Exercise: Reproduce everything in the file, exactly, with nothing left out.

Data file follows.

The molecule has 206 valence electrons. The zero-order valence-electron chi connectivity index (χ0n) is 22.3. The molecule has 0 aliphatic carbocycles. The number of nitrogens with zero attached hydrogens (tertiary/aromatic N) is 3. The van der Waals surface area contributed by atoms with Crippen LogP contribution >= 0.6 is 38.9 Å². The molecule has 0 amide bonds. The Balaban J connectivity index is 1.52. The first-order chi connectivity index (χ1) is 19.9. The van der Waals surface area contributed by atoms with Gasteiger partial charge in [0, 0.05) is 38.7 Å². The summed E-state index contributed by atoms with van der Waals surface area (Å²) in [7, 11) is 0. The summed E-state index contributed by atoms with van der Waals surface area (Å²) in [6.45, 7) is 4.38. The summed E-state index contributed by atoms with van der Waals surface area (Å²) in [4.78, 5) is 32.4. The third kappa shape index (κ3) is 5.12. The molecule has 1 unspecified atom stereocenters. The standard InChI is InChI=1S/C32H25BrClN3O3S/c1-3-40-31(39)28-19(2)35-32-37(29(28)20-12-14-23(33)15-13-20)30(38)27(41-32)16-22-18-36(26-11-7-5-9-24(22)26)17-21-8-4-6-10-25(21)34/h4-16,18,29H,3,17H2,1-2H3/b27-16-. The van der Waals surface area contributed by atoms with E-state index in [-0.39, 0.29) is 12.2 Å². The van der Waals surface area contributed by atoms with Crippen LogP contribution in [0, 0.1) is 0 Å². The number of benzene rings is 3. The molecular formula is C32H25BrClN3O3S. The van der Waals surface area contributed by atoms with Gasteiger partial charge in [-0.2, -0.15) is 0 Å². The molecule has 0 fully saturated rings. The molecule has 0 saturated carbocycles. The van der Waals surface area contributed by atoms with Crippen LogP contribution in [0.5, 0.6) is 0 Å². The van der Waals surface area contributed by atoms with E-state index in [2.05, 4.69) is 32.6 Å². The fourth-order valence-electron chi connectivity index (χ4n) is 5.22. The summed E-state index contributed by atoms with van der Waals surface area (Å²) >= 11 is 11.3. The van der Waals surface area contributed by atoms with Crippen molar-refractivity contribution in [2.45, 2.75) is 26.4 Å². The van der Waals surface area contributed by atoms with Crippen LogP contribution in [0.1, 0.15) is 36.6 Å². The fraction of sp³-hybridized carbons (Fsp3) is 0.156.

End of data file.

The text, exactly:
The molecule has 206 valence electrons. The zero-order valence-electron chi connectivity index (χ0n) is 22.3. The molecule has 0 aliphatic carbocycles. The number of nitrogens with zero attached hydrogens (tertiary/aromatic N) is 3. The van der Waals surface area contributed by atoms with Crippen LogP contribution >= 0.6 is 38.9 Å². The molecule has 0 amide bonds. The Balaban J connectivity index is 1.52. The first-order chi connectivity index (χ1) is 19.9. The van der Waals surface area contributed by atoms with Gasteiger partial charge in [0, 0.05) is 38.7 Å². The summed E-state index contributed by atoms with van der Waals surface area (Å²) in [7, 11) is 0. The summed E-state index contributed by atoms with van der Waals surface area (Å²) in [6.45, 7) is 4.38. The summed E-state index contributed by atoms with van der Waals surface area (Å²) in [4.78, 5) is 32.4. The third kappa shape index (κ3) is 5.12. The molecule has 1 unspecified atom stereocenters. The standard InChI is InChI=1S/C32H25BrClN3O3S/c1-3-40-31(39)28-19(2)35-32-37(29(28)20-12-14-23(33)15-13-20)30(38)27(41-32)16-22-18-36(26-11-7-5-9-24(22)26)17-21-8-4-6-10-25(21)34/h4-16,18,29H,3,17H2,1-2H3/b27-16-. The van der Waals surface area contributed by atoms with E-state index in [-0.39, 0.29) is 12.2 Å². The van der Waals surface area contributed by atoms with Crippen LogP contribution in [0, 0.1) is 0 Å². The number of benzene rings is 3. The molecular formula is C32H25BrClN3O3S. The van der Waals surface area contributed by atoms with Gasteiger partial charge in [-0.2, -0.15) is 0 Å². The molecule has 0 fully saturated rings. The molecule has 0 saturated carbocycles. The van der Waals surface area contributed by atoms with Crippen LogP contribution in [0.5, 0.6) is 0 Å². The van der Waals surface area contributed by atoms with E-state index in [2.05, 4.69) is 32.6 Å². The fourth-order valence-electron chi connectivity index (χ4n) is 5.22. The summed E-state index contributed by atoms with van der Waals surface area (Å²) >= 11 is 11.3. The van der Waals surface area contributed by atoms with Crippen molar-refractivity contribution in [2.45, 2.75) is 26.4 Å². The van der Waals surface area contributed by atoms with Crippen LogP contribution in [0.1, 0.15) is 36.6 Å². The fraction of sp³-hybridized carbons (Fsp3) is 0.156.